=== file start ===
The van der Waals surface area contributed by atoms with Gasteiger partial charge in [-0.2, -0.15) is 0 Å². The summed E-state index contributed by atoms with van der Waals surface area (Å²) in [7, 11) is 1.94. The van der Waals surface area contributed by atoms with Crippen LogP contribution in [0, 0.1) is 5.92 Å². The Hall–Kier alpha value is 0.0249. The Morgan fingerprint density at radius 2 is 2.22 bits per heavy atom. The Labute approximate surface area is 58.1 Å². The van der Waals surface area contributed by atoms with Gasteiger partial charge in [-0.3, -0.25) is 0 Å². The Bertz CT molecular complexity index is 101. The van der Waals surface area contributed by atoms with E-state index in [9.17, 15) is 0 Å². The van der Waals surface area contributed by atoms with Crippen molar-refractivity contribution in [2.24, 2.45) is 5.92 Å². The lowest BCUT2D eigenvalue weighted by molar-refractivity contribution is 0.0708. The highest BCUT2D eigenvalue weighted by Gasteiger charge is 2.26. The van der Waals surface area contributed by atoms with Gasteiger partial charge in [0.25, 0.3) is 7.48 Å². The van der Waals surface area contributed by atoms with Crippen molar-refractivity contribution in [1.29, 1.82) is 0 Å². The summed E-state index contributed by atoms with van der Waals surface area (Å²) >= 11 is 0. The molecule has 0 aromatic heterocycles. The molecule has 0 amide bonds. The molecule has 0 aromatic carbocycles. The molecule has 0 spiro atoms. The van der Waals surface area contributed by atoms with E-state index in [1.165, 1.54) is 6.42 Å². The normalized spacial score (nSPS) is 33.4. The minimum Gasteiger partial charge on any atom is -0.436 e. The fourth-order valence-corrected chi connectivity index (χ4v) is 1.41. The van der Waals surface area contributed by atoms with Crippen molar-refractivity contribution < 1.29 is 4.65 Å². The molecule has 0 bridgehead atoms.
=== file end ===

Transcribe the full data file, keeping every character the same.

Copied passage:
The van der Waals surface area contributed by atoms with Gasteiger partial charge in [-0.2, -0.15) is 0 Å². The summed E-state index contributed by atoms with van der Waals surface area (Å²) in [7, 11) is 1.94. The van der Waals surface area contributed by atoms with Crippen LogP contribution in [0, 0.1) is 5.92 Å². The Hall–Kier alpha value is 0.0249. The Morgan fingerprint density at radius 2 is 2.22 bits per heavy atom. The Labute approximate surface area is 58.1 Å². The van der Waals surface area contributed by atoms with Gasteiger partial charge in [-0.3, -0.25) is 0 Å². The Bertz CT molecular complexity index is 101. The van der Waals surface area contributed by atoms with E-state index in [9.17, 15) is 0 Å². The van der Waals surface area contributed by atoms with Crippen molar-refractivity contribution in [2.24, 2.45) is 5.92 Å². The lowest BCUT2D eigenvalue weighted by molar-refractivity contribution is 0.0708. The highest BCUT2D eigenvalue weighted by Gasteiger charge is 2.26. The van der Waals surface area contributed by atoms with Gasteiger partial charge in [0.25, 0.3) is 7.48 Å². The van der Waals surface area contributed by atoms with Crippen molar-refractivity contribution in [1.29, 1.82) is 0 Å². The summed E-state index contributed by atoms with van der Waals surface area (Å²) >= 11 is 0. The molecule has 0 aromatic heterocycles. The molecule has 0 amide bonds. The molecule has 0 aromatic carbocycles. The molecule has 0 spiro atoms. The van der Waals surface area contributed by atoms with E-state index in [1.165, 1.54) is 6.42 Å². The normalized spacial score (nSPS) is 33.4. The minimum Gasteiger partial charge on any atom is -0.436 e. The fourth-order valence-corrected chi connectivity index (χ4v) is 1.41. The van der Waals surface area contributed by atoms with Crippen molar-refractivity contribution < 1.29 is 4.65 Å². The molecule has 0 bridgehead atoms.